Lives of Short Duration opens with a party that is starting to sour. The Terries are hosting, though the familial ties are difficult to unknot, even for the Terries. George, the father, is drunk and acting up. His daughter, Lois, a mother of three young children, also at the party, yells at him after he threatens to set a bridge, which connects their property to that of a life-long friend, Lester Murphy, on fire, “Goddamn George, you ruin everything,” Lois shouted. “But ya aren’t ruinin my fun, you hear that—you aren’t ruinin my fun.” Later, you discover that her words are an echo of her mother’s, who moved away from the area after leaving George. Finding fun, at the expense of others and often to their own detriment, is a reoccurring justification for their decisions.

Once the span is on fire, the RMCP arrive to inform George that the body of his father, who had been missing for a year, has been found in the woods, and that Lester Murphy has been struck by a car and died. From this party, the story spins out along the timeline, past and future, of the Terries’ lives and of the region. Midway through the novel, the perspective changes and story restarts from the hours of the opening pages as seen by the doomed Lester Murphy.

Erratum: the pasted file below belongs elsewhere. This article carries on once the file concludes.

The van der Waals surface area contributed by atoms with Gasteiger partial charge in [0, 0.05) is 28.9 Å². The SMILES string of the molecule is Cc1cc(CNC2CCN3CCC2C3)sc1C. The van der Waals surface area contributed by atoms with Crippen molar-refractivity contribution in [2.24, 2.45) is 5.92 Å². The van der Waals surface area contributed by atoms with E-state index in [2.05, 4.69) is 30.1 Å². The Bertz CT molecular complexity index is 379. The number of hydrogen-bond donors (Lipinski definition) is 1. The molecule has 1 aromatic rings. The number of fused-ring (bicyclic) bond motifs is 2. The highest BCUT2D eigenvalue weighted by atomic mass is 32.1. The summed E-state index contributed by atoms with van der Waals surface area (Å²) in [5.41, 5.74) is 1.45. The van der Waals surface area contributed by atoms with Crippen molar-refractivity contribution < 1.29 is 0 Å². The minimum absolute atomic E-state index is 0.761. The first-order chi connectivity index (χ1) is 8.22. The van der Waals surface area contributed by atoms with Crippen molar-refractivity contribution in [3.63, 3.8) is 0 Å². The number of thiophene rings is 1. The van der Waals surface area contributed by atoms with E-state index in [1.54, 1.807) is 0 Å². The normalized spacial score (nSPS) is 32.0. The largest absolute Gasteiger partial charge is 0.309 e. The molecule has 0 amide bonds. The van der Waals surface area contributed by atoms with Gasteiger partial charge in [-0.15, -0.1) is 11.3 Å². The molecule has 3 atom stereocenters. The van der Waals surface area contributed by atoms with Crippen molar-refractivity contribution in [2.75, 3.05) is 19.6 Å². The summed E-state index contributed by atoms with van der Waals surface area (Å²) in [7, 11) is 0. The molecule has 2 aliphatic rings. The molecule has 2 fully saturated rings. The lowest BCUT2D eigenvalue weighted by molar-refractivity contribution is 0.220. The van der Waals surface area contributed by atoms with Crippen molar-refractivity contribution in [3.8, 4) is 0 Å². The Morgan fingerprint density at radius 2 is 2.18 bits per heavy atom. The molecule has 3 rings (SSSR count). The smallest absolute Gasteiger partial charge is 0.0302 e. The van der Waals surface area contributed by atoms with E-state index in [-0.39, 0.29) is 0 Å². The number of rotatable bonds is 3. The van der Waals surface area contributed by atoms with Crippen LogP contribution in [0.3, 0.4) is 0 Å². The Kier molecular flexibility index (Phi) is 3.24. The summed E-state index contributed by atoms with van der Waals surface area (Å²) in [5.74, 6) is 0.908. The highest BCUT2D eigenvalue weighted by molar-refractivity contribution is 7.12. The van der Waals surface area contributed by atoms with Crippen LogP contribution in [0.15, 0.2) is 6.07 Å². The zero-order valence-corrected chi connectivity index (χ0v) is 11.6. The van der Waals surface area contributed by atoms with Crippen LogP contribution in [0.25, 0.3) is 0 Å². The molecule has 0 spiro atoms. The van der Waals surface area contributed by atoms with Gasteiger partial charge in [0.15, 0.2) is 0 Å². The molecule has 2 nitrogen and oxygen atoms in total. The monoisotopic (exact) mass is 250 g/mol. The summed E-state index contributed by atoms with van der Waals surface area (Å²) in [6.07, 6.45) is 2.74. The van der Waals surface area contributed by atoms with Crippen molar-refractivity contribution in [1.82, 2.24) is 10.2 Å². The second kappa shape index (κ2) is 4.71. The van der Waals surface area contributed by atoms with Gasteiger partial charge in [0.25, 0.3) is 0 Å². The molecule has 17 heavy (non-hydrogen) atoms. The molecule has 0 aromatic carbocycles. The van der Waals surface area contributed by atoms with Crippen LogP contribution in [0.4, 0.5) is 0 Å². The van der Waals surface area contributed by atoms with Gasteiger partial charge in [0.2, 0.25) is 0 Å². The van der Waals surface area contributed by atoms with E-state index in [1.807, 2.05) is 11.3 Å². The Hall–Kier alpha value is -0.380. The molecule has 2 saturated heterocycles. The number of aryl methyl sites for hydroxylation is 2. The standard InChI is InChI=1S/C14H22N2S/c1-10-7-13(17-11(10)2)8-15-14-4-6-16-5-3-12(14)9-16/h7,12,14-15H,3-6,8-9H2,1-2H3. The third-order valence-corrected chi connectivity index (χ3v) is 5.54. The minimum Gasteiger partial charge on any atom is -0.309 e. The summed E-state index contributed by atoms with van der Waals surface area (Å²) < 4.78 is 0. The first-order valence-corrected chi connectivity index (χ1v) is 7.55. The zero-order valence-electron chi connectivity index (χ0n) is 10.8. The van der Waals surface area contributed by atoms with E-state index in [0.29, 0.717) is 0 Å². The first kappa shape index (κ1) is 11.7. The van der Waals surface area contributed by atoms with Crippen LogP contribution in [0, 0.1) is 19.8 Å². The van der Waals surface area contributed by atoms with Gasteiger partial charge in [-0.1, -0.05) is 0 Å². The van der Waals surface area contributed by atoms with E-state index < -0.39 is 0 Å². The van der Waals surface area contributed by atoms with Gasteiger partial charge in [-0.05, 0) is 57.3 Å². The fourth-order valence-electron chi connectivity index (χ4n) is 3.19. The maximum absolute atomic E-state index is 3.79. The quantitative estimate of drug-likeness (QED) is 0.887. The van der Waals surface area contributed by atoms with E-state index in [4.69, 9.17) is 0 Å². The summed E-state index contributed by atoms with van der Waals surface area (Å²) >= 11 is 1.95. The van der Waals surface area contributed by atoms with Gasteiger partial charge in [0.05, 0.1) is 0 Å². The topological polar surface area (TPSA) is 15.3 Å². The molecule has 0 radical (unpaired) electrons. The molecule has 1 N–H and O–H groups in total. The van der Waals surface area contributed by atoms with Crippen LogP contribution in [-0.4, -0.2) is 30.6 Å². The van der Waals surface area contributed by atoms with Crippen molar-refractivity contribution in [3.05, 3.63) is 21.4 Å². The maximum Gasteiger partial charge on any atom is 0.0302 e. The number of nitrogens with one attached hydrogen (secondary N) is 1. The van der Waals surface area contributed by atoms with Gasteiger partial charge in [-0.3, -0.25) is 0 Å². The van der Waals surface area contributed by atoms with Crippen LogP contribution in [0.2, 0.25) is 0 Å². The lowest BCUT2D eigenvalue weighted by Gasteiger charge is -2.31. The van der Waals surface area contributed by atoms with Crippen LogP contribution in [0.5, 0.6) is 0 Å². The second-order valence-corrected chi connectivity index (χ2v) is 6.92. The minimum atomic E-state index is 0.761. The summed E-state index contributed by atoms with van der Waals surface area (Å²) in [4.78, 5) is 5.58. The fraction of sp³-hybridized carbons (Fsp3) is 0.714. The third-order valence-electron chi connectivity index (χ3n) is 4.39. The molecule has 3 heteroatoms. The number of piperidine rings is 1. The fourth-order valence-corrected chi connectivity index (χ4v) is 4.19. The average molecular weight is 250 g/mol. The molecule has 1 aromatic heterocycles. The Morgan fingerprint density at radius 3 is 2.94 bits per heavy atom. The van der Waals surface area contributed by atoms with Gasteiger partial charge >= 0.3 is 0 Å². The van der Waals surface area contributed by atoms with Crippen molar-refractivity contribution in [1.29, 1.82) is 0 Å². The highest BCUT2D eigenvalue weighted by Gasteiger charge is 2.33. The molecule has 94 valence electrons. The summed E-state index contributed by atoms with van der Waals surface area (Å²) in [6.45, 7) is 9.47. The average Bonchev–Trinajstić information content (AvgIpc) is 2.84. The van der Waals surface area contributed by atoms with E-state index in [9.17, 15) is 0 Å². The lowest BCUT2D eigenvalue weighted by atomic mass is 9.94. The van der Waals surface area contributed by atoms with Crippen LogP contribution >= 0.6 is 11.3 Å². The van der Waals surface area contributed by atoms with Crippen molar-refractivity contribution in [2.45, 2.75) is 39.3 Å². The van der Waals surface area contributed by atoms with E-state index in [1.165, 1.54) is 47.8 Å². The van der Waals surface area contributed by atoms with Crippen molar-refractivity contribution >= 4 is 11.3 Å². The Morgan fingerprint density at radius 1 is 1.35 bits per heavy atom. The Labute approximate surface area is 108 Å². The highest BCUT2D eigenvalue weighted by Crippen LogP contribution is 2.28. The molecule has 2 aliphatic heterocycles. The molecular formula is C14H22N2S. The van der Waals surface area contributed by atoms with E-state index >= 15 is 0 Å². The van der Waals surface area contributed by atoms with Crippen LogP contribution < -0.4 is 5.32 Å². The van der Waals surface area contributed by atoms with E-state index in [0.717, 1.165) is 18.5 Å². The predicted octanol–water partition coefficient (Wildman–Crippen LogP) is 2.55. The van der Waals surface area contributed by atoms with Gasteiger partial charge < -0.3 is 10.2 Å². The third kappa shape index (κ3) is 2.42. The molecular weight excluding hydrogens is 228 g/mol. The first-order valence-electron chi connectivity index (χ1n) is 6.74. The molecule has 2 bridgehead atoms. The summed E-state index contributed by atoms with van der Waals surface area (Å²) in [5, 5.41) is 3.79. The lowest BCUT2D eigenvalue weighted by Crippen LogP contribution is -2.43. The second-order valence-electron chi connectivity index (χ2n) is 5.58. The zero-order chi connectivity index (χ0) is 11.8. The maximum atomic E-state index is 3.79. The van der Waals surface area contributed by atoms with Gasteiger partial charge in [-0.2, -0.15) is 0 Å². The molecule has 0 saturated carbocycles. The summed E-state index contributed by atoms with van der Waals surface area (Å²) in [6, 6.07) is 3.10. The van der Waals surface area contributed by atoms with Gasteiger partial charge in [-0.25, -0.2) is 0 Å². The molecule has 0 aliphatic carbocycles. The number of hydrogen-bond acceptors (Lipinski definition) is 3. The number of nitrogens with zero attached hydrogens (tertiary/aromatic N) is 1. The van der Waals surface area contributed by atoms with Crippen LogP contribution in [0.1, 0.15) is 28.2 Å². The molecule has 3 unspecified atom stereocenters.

The characters that populate this novel are not easy to care for or even like. They are self-absorbed, destructive, violent, cruel, grasping people. While you begin to understand their actions, it is difficult to really sympathize, not that they would want you to, either. The struggle of their lives overwhelms the small breaks of happiness, and they constantly return to a place of frustration, “To wake in the night in the midst of a shuddering hangover when the dismal past threatens you, when faces form in slow motion before you, so every particle of their flesh breathes misery…”. The misery is pushed down and swallowed up by drinking, drugs, and casual sex. These activities cover the growing distance between the characters, between people and their history, and between individuals and themselves.

The only character who elicits any sense of hope is Packet Terri, the eldest child of George and his ex-wife, Elizabeth. The other members of the Terri family seem to yearn for him (though they also resent him for their longing). At the party, George, after burning the bridge and his hands in the process, expresses anger at Packet’s choice to skip the party, and, once the RCMP arrive, Packet’s absence is even more noted, “There was a terrible thing happening. Everyone was saying that they needed Packet there.” Packet is set apart from the other characters both physically and emotionally. He leaves the area to work in the North, earning a decent living, though not escaping the violence of his home, and he moves around, even across the country to Victoria , BC .